4th. Sunday. Fine day a fair wind, Devine Service at 10 o’clock a.m.. My wife on deck for about half an hour. Read a psalm and prayers at 8p.m. felt the Lord very precious to my soul.
5th. Fine day opened school morning and afternoon, read a psalm and prayer. In the evening felt a barrenness of soul. Lord help me to be more faithful than ever.
6th. Fine morning, read prayers to my wife, intend doing so as long as we are on board. May the Lord help me not only to read the prayers but to enter into the spirit and meaning of them with all my heart by faith in the name of Jesus Christ Our Lord.
Read a tract and psalm in the evening with the prayers appointed for the day. Praise the Lord for his goodness towards me.
7th. Fine morning fair wind but light.
8th. Very hot.
9th. Very hot almost calm.
10th. Moderate.
11th. Sunday. Devine Service, distributed tracts. I pray God to bless the reading of them to some pour soul.
12th. A fine day very hot, hot light wind. Sail on the larboard side outward bound in sight all day.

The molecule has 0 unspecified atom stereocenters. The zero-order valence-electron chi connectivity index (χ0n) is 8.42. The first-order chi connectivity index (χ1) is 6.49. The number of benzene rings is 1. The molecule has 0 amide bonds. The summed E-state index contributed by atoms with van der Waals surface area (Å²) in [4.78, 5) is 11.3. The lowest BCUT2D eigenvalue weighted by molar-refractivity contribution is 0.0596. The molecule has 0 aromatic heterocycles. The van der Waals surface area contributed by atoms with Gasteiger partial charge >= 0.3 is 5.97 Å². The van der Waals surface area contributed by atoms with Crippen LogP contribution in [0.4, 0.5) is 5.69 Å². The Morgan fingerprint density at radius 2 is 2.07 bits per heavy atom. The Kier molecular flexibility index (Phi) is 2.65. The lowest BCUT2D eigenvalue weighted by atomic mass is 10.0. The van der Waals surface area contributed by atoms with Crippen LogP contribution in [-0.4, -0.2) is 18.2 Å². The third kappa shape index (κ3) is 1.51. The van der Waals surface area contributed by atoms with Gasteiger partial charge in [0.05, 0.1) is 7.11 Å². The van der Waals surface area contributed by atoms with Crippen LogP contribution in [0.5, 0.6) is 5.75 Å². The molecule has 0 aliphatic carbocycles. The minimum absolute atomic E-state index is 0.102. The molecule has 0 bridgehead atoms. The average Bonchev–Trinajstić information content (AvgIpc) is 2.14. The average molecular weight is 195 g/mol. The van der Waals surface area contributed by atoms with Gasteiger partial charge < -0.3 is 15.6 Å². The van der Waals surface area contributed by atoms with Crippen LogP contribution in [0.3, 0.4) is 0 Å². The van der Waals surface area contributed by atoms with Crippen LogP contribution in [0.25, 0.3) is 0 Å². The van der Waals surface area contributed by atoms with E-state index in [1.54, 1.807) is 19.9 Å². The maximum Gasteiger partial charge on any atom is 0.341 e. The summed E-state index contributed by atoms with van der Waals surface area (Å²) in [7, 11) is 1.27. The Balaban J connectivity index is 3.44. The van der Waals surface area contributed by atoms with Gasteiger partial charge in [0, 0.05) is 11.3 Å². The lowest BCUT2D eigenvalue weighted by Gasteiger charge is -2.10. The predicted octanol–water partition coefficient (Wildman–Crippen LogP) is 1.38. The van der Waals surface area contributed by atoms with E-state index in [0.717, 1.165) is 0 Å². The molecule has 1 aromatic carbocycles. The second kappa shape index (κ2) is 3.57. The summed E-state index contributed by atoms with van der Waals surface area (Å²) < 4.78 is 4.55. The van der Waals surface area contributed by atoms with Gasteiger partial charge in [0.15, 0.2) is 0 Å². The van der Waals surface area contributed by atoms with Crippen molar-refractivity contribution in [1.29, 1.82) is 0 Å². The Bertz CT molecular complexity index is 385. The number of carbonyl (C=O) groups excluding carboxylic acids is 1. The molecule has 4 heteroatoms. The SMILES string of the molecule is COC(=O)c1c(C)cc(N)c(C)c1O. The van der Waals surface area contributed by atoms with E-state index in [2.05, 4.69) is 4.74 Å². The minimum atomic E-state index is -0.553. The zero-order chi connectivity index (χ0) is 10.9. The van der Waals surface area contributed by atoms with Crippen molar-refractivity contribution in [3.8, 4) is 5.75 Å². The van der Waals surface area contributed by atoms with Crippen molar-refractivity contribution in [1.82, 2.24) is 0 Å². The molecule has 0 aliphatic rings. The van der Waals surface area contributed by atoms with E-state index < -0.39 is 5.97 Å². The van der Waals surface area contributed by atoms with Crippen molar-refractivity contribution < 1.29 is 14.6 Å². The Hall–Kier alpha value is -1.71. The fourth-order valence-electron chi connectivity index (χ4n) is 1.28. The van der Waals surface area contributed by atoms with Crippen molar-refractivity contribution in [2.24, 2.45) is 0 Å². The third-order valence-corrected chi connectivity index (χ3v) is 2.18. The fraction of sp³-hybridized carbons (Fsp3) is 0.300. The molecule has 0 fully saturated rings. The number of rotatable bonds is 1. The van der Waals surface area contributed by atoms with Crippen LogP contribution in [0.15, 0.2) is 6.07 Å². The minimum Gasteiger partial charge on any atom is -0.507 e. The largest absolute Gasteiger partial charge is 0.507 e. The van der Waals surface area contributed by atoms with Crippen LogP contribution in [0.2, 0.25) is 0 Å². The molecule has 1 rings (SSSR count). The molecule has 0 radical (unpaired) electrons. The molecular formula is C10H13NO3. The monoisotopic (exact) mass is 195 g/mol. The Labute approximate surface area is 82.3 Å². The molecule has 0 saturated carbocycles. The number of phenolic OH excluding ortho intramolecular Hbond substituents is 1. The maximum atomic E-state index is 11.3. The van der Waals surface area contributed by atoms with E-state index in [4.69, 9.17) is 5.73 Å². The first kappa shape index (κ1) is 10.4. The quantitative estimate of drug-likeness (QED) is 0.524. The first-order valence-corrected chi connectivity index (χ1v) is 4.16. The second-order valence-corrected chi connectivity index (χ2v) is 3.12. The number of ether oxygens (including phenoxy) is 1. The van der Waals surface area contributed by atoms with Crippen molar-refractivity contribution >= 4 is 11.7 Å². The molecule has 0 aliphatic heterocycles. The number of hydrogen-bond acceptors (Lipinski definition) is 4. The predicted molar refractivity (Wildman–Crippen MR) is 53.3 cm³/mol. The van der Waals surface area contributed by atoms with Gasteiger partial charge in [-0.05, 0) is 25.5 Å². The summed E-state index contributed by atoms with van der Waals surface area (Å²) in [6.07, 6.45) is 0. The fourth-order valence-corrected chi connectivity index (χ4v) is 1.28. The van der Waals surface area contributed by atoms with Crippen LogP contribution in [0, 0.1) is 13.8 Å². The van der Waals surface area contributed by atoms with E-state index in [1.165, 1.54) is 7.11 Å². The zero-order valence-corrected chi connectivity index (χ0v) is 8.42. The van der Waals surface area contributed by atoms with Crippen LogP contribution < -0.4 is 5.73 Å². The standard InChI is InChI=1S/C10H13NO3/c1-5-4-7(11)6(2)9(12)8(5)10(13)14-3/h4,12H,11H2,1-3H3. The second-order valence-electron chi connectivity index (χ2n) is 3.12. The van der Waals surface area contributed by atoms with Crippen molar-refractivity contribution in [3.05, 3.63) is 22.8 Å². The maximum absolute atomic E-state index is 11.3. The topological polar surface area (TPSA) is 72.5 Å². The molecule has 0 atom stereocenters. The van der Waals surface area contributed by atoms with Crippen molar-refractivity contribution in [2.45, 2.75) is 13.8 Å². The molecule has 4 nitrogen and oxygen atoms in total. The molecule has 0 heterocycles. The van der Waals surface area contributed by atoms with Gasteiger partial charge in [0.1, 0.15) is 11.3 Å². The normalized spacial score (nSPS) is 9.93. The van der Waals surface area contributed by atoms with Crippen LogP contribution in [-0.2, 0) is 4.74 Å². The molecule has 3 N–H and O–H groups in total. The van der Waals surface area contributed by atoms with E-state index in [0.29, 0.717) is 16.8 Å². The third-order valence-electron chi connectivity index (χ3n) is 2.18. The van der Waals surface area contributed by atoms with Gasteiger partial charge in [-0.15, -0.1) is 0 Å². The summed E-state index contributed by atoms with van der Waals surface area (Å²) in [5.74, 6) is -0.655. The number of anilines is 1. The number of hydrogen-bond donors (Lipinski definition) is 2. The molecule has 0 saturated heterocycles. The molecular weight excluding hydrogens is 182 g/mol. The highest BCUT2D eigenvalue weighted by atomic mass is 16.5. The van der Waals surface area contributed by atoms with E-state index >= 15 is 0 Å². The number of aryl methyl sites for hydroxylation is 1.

13th. A good breeze, the ship running 10 knotts. A sailor placed in irons for being drunk, after confinement threw the captain’s kitten overboard, broke the saloon windows, very mutinous.
14th. The breeze still continuing. Sighted a steamer homeward bound.
15th. Fine morning fresh breeze, running 10 knotts, visited by a few locusts, two caught on board. The day has been very hot, dark at 7 o’clock at night. The Lord is greatly favouring us with pleasant weather. Expecting to pass the Cape de Verde Islands this day.
16th. An attempt at murder by a convict upon another convict by striking him of the head while asleep with an iron belaying pin. Saw a great many Portuguese-men-of –war fish and also a few flying-fish. Met a brig at 4 1⁄2p.m. homeward bound. This has been another very hot day.
17th. Another very hot day. The convict who attempted murder was tried and sentenced to 3-dozen lashes which sentence was carried into execution on the spot. The convicts gave an entertainment this evening as the ‘Ethiopian Serenaders’ on deck.
18th. Sunday. This has been another very hot day, the ship becalmed. Devine Service at 10 1⁄2a.m. Felt very happy while engaged in the service.
19th. Very hot, a day of great anxiety expecting the prisoners to revolt. 5 1⁄2 p.m. a breeze springing up, the ship running 12 knotts.
20th. The heat continues very apprehensive with showers of rain. Wind very slack. 21st. Sighted a ship at 2p.m. homeward bound. Steady breeze.
22nd. This has been an eventful day, alarm been given, all hands stood to our arms, women and children screaming. The alarm proved false, passed an English transport ship outward bound.
25th. Sunday. No means of Grace.
26th. ... .... English ship homeward bound ... from Calcutta 132 days.... .... Bread and water, sent a boat alongside of her with letters for England.